The major strengths of the training program at Caltech will be the extremely high quality of the trainee population, the strength and cross-disciplinary nature of research offerings, the research facilities, and the available and new courses.

Relevant areas of current research at Caltech include embryonic and adult stem cell plasticity, stem cells and cancer, embryonic development, imaging technology, tissue engineering and macromolecular fabrication, computational biology, nanoscale biology and chemistry, and the basic science of hematopoietic, muscle, endothelial and neural stem cells. The cells and organisms being studied in this context include yeast, C. Elegans, Drosophila, Xenopus, zebrafish, mice and humans, including a variety of animal models of human diseases.

The new, collaborative part of this training program utilizes the expertise at Keck/USC and Children's Hospital in the areas of human embryonic stem cell growth and differentiation, cutting-edge gene transfer technology application in the clinic, stem cell research in a variety of organs, as well as medical ethics. Together, these institutions can provide a broad, in-depth curriculum for trainees. This collaboration also offers the opportunity and stimulus for basic scientists to become familiar with related clinical issues and the potential application of their findings to disease.

To enhance interaction among the CIRM trainees and to keep them up to date in this field, the Caltech program will include new stem cell seminar and journal club programs, as well as an annual scientific symposium.

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Contact: Jill Perry (626) 395-3226 jperry@caltech.edu

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Researchers Determine How Plants Decide Where to Position Their Leaves and Flowers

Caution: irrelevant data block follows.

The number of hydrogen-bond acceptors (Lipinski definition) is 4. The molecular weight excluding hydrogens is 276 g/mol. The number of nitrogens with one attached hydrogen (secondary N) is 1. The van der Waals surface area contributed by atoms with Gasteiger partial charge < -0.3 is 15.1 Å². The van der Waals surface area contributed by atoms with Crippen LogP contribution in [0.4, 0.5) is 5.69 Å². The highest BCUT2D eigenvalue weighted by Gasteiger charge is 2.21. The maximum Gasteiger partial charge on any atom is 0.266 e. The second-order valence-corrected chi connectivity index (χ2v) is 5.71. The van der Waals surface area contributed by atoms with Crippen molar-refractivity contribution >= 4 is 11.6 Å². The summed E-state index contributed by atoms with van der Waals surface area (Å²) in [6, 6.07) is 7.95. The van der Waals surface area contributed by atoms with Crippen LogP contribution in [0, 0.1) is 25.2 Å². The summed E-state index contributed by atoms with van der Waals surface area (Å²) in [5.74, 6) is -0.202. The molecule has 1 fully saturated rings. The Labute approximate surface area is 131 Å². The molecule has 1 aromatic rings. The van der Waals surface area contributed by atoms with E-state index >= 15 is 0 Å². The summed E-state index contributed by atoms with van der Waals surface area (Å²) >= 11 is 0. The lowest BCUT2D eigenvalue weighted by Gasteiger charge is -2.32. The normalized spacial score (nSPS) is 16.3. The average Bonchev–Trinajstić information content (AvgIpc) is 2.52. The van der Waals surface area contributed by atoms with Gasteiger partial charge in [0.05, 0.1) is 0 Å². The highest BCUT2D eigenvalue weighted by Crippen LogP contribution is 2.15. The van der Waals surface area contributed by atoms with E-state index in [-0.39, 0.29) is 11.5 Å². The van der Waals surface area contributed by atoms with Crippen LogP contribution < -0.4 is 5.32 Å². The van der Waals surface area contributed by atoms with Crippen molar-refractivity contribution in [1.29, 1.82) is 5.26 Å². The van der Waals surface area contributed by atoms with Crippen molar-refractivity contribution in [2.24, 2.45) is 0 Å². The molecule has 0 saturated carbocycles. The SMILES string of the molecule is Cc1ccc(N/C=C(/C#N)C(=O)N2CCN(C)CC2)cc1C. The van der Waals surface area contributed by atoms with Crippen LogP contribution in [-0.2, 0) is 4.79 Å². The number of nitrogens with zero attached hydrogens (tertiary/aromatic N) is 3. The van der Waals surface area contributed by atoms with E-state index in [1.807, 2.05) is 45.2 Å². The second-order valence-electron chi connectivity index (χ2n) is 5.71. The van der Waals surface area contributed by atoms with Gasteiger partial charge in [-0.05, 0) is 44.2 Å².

PASADENA, Calif.—One of the quests of modern biologists is to understand how cells talk to each other in order to determine where to form major organs. An international team of biologists has solved a part of this puzzle by combining state-of-the-art imaging and mathematical modeling to reveal how plants go about positioning their leaves and flowers.

In the January 31 issue of the Proceedings of the National Academy of Sciences (PNAS), researchers from the California Institute of Technology, the University of California at Irvine, and Lund University in Sweden reported their success in determining how a plant hormone known as auxin affects plant organ positioning. Experts already knew that auxin played some role in the development of plant organs, but the new study employs imaging techniques and computer modeling to propose a new theory about how the mechanism works.

The research involves the growing tip of the shoot of the plant Arabidopsis thaliana, a relative of the mustard plant that has been studied intensely by modern biologists. With its simple and very well understood genome, Arabidopsis lends itself to a wide variety of experiments.